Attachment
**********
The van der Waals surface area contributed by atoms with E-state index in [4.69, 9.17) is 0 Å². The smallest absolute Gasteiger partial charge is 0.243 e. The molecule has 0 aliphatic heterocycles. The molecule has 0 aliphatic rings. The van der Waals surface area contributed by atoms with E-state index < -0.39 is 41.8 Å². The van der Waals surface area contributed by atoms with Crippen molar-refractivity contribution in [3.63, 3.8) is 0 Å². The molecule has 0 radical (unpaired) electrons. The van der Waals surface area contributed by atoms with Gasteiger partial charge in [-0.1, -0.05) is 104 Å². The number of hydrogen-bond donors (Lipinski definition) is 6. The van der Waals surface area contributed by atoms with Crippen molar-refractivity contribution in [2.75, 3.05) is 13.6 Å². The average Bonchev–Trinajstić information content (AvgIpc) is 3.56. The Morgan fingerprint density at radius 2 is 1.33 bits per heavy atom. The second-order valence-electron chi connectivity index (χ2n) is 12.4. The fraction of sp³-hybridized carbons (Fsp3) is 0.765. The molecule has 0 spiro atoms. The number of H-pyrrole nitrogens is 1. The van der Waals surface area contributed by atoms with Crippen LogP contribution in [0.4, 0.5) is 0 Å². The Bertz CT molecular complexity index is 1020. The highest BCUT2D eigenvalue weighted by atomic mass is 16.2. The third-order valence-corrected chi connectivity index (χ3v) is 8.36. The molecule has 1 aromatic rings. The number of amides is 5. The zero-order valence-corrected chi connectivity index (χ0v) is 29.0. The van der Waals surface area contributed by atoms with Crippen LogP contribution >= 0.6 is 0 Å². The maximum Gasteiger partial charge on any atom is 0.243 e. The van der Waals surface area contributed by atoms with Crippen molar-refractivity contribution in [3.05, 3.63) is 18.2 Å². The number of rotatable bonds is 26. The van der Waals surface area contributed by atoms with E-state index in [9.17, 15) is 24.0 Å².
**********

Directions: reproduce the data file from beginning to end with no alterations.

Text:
The van der Waals surface area contributed by atoms with E-state index in [4.69, 9.17) is 0 Å². The smallest absolute Gasteiger partial charge is 0.243 e. The molecule has 0 aliphatic heterocycles. The molecule has 0 aliphatic rings. The van der Waals surface area contributed by atoms with E-state index < -0.39 is 41.8 Å². The van der Waals surface area contributed by atoms with Crippen molar-refractivity contribution in [3.63, 3.8) is 0 Å². The molecule has 0 radical (unpaired) electrons. The van der Waals surface area contributed by atoms with Gasteiger partial charge in [-0.1, -0.05) is 104 Å². The number of hydrogen-bond donors (Lipinski definition) is 6. The van der Waals surface area contributed by atoms with Crippen molar-refractivity contribution in [2.75, 3.05) is 13.6 Å². The average Bonchev–Trinajstić information content (AvgIpc) is 3.56. The Morgan fingerprint density at radius 2 is 1.33 bits per heavy atom. The second-order valence-electron chi connectivity index (χ2n) is 12.4. The fraction of sp³-hybridized carbons (Fsp3) is 0.765. The molecule has 0 spiro atoms. The number of H-pyrrole nitrogens is 1. The van der Waals surface area contributed by atoms with Crippen LogP contribution in [0.4, 0.5) is 0 Å². The Bertz CT molecular complexity index is 1020. The highest BCUT2D eigenvalue weighted by atomic mass is 16.2. The third-order valence-corrected chi connectivity index (χ3v) is 8.36. The molecule has 1 aromatic rings. The number of amides is 5. The zero-order valence-corrected chi connectivity index (χ0v) is 29.0. The van der Waals surface area contributed by atoms with Crippen LogP contribution >= 0.6 is 0 Å². The maximum Gasteiger partial charge on any atom is 0.243 e. The van der Waals surface area contributed by atoms with Crippen molar-refractivity contribution in [3.05, 3.63) is 18.2 Å². The number of rotatable bonds is 26. The van der Waals surface area contributed by atoms with E-state index in [9.17, 15) is 24.0 Å².